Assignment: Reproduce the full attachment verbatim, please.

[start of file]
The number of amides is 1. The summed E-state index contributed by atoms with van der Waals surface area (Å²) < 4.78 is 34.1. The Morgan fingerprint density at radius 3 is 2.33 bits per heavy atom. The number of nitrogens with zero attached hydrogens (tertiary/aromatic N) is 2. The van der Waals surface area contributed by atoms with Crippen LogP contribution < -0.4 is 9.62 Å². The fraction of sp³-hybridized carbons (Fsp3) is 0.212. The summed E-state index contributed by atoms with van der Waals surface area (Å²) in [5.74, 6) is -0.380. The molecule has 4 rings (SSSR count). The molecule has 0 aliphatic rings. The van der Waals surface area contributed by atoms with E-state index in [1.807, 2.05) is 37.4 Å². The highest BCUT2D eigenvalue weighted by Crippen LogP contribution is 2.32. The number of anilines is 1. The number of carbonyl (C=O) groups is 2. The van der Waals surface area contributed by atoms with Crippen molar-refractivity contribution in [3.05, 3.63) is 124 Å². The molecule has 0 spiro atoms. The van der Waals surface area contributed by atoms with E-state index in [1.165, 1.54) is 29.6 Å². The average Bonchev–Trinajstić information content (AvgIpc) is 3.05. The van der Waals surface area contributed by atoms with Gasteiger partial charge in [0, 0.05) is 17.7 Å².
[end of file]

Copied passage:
The number of amides is 1. The summed E-state index contributed by atoms with van der Waals surface area (Å²) < 4.78 is 34.1. The Morgan fingerprint density at radius 3 is 2.33 bits per heavy atom. The number of nitrogens with zero attached hydrogens (tertiary/aromatic N) is 2. The van der Waals surface area contributed by atoms with Crippen LogP contribution < -0.4 is 9.62 Å². The fraction of sp³-hybridized carbons (Fsp3) is 0.212. The summed E-state index contributed by atoms with van der Waals surface area (Å²) in [5.74, 6) is -0.380. The molecule has 4 rings (SSSR count). The molecule has 0 aliphatic rings. The van der Waals surface area contributed by atoms with E-state index in [1.807, 2.05) is 37.4 Å². The highest BCUT2D eigenvalue weighted by Crippen LogP contribution is 2.32. The number of anilines is 1. The number of carbonyl (C=O) groups is 2. The van der Waals surface area contributed by atoms with Crippen molar-refractivity contribution in [3.05, 3.63) is 124 Å². The molecule has 0 spiro atoms. The van der Waals surface area contributed by atoms with E-state index in [1.165, 1.54) is 29.6 Å². The average Bonchev–Trinajstić information content (AvgIpc) is 3.05. The van der Waals surface area contributed by atoms with Gasteiger partial charge in [0, 0.05) is 17.7 Å².